Civil Rights Leader, Legal Trailblazer Elaine Jones to
Lead Vermont Law School Martin Luther King, Jr. Presentation
South Royalton, VT (January 11, 2005) - Elaine R. Jones, the retired
president and director-counsel of the NAACP Legal Defense and Educational
Fund, Inc. (LDF), will lead Vermont Law School's Martin Luther King, Jr. Day
observance. The campus celebration and presentation will take place on
Tuesday, January 18, in the Jonathon B. Chase Community Center from 12:45-2
PM and will be free and open to the public.
The LDF is the nation's oldest law firm fighting for equal rights and
justice for people of color, women, and the poor. When Ms. Jones took the
helm of the Legal Defense Fund in 1993, she became the first woman to head
After graduating with honors in political science from Howard University,
Ms. Jones joined the Peace Corps and became one of the first African
Americans to serve in Turkey. This began a long series of "firsts" in her
career. Following her two-year Peace Corps stint, she became the first black
woman to graduate from the University of Virginia School of Law, and
subsequently the first African American to serve on the board of governors
of the American Bar Association.
In her early years at LDF, Ms. Jones was one of the first African American
women to defend death row inmates. Only two years out of law school, she was
counsel of record in Furman v. Georgia, a landmark U.S. Supreme Court case
that abolished the death penalty in 37 states. During this period, she also
argued numerous employment discrimination cases, including class actions
against some of the nation's largest employers (e.g., Patterson v. American
Tobacco Co., Stallworth v. Monsanto, and Swint v. Pullman Standard).
The presentation is sponsored by Vermont Law School's faculty, staff, and
the Student Diversity Committee; the Black Law Student Association; the
Vermont Law School Student Ambassadors; and President and Dean Geoffrey
Press Release Update, January 18, 2005: Ms. Jones spoke at Vermont
Law School's 1999 commencement ceremony, at which she received an honorary
doctor of laws degree.
LDF President Elaine R. Jones Prepares to Step Down
Tenure as President and Director-Counsel Scheduled to End May 1st
(New York, January 16, 2004) Elaine R. Jones today announced plans to step
down as President and Director-Counsel of the NAACP Legal Defense and
Educational Fund, Inc. (LDF), effective May 1. Her career with LDF, the
organization considered the legal arm of the civil rights movement that
branded public interest law, spanned 32 years.
In a career punctuated with a succession of firsts, Jones was the first
woman to hold the position created by LDF's founder Thurgood Marshall. With
the exception of her stint as Special Assistant to William T. Coleman,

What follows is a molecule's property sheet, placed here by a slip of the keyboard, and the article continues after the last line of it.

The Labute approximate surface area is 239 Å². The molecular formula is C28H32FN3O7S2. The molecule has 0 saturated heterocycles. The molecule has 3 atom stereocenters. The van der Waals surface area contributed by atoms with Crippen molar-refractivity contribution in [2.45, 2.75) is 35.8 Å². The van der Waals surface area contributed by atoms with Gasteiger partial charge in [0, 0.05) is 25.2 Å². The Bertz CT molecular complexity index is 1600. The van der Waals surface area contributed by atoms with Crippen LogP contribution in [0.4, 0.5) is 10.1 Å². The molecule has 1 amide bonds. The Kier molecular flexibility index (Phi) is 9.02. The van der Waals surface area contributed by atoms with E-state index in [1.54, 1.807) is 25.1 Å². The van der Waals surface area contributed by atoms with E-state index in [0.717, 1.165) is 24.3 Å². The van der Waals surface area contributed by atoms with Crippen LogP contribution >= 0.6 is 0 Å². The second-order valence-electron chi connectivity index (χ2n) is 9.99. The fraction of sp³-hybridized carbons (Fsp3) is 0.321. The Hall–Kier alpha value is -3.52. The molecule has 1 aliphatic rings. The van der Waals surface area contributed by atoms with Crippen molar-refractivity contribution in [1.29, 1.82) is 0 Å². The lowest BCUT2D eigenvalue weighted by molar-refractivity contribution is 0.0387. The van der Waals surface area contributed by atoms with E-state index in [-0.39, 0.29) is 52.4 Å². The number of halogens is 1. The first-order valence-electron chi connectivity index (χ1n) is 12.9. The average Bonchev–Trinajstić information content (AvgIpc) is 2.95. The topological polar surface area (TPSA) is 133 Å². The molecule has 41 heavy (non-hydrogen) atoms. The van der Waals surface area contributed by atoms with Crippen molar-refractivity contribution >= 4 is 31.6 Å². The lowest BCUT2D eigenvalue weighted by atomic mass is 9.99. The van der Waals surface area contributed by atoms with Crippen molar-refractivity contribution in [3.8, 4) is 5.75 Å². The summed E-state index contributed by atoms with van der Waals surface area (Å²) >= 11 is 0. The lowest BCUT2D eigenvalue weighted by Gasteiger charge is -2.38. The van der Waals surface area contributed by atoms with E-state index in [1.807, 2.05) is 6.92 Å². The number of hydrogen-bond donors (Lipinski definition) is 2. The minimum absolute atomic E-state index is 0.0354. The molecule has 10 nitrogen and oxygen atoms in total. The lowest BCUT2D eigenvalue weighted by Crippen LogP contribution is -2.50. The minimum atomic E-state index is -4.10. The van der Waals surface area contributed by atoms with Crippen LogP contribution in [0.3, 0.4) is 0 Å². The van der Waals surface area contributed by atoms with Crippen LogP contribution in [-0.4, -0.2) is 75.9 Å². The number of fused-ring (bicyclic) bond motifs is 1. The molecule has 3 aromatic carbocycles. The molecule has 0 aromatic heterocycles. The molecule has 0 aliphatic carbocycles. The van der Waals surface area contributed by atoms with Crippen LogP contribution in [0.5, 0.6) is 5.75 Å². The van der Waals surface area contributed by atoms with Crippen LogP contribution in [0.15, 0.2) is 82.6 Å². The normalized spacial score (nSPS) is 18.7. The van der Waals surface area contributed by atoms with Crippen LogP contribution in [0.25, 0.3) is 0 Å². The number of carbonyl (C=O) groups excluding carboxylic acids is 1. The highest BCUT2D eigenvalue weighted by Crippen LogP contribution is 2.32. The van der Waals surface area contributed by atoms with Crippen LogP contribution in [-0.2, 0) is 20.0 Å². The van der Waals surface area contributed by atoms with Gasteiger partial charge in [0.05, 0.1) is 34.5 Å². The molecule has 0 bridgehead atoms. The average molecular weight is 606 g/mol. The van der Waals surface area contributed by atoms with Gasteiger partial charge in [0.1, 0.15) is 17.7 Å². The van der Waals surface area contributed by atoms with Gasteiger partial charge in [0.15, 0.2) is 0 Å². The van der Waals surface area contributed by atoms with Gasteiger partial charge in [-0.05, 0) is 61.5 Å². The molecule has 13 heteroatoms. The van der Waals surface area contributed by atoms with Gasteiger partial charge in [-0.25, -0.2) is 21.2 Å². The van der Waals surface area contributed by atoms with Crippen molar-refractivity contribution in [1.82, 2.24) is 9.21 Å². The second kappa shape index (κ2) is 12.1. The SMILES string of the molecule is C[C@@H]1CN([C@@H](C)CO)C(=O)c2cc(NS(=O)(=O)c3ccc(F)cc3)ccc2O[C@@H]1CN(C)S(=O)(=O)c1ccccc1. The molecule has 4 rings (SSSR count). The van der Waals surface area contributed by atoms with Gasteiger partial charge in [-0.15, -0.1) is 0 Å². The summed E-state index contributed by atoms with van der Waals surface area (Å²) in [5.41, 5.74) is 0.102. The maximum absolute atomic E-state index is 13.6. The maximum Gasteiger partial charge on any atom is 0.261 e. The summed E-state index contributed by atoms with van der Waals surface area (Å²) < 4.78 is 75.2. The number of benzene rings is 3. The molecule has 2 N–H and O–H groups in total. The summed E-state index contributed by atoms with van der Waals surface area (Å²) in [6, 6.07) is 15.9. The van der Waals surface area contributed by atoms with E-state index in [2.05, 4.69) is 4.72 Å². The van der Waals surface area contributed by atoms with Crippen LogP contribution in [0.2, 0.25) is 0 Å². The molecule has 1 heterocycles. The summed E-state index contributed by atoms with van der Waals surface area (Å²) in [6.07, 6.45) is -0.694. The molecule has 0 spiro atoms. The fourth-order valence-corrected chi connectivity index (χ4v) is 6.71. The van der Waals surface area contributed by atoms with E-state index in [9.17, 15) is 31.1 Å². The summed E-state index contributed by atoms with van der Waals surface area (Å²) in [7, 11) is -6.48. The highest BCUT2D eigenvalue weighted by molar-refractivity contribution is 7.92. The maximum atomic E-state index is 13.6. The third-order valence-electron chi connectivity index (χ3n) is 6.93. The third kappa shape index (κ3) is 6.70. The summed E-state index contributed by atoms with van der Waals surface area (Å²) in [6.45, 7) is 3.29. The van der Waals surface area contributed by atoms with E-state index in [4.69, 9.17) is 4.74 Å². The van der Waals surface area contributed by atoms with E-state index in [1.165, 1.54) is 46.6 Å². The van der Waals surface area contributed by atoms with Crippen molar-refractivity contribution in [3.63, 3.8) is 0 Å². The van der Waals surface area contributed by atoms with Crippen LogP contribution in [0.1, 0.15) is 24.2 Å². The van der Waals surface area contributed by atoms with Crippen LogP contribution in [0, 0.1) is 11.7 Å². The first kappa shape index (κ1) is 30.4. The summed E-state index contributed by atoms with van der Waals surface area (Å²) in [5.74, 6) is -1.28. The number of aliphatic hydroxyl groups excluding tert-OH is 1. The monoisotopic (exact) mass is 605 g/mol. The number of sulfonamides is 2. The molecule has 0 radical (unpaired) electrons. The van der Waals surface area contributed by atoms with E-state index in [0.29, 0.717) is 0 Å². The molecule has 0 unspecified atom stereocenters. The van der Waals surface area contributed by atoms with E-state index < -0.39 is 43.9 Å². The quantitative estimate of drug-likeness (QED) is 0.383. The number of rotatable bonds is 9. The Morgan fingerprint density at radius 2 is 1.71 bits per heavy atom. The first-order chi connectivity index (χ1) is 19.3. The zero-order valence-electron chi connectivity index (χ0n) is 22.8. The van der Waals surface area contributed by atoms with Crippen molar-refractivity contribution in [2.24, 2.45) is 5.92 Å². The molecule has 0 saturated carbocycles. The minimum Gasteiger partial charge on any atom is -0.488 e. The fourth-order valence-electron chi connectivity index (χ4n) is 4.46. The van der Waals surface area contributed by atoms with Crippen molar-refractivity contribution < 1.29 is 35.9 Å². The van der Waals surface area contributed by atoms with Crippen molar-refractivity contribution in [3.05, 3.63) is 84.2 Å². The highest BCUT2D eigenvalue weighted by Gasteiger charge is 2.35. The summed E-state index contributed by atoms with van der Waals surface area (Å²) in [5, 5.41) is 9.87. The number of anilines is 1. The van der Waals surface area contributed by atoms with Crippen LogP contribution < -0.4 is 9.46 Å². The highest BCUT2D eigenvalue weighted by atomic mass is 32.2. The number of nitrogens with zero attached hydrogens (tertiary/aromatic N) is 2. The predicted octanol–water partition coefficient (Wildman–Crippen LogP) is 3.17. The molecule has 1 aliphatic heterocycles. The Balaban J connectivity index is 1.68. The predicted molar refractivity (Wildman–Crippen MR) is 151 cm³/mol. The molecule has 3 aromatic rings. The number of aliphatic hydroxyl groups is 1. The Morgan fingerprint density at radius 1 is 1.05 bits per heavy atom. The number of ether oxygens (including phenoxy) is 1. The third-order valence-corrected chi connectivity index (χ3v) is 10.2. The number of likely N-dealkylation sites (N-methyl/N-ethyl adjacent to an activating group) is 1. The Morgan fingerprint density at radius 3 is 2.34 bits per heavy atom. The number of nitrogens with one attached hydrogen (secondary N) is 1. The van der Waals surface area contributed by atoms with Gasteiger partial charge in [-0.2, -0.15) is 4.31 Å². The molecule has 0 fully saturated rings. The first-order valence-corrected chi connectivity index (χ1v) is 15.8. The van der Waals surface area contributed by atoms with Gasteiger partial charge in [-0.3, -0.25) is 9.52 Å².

former LDF Board Chairman, who served as Secretary of Transportation in the
Administration of President Gerald Ford, Jones has devoted her legal career
to LDF. Immediately after graduation from the University of Virginia Law
School, where she was the first African-American woman admitted, she joined
"I leave knowing that LDF will continue its push to create a nation truly
dedicated to equal justice," said Jones. "After more than 32 years, 11 of
them as Director-Counsel, I believe it is time for a change at LDF. I am
stepping down--not retiring--confident that change is a good thing. Change
is something we should all embrace. I am also convinced that more than one
person can lead, and it is time for new leadership." Jones adds: "I plan to
continue to advance LDF's litigation and other programs in any way the Board
and my successor deem helpful."
On behalf of the LDF Board of Directors, Co-Chairs Julius L. Chambers and
Martin D. Payson expressed their gratitude for Jones' outstanding service
and their satisfaction that, upon stepping down, Jones has agreed to be an
active presence in LDF programs and fundraising.
"Elaine Jones represents a huge presence whose leadership will be missed
greatly. She has left a history of leadership at LDF that will challenge any
successor," said Payson.
"As President and Director-Counsel, Elaine Jones expanded LDF's litigation
into new areas such as health care and environmental justice, while keeping
the organization focused on its core work in education, voting rights,
economic access and criminal justice. Under her leadership LDF took on the
big cases such as the University of Michigan and Tulia, Texas, and she
brought home victories.
"Elaine's departure on the eve of the 50th anniversary of Brown reminds us
that both a legacy and a future drive our mission. As we have done with
former LDF leaders Jack Greenberg and Julius Chambers, we will continue to
draw from Elaine's indomitable passion and energy to build upon the many
civil rights advances secured since the Brown victory and during her
During more than three decades at LDF, Jones has been pivotal in defining
civil rights laws and policies. She began her career representing death row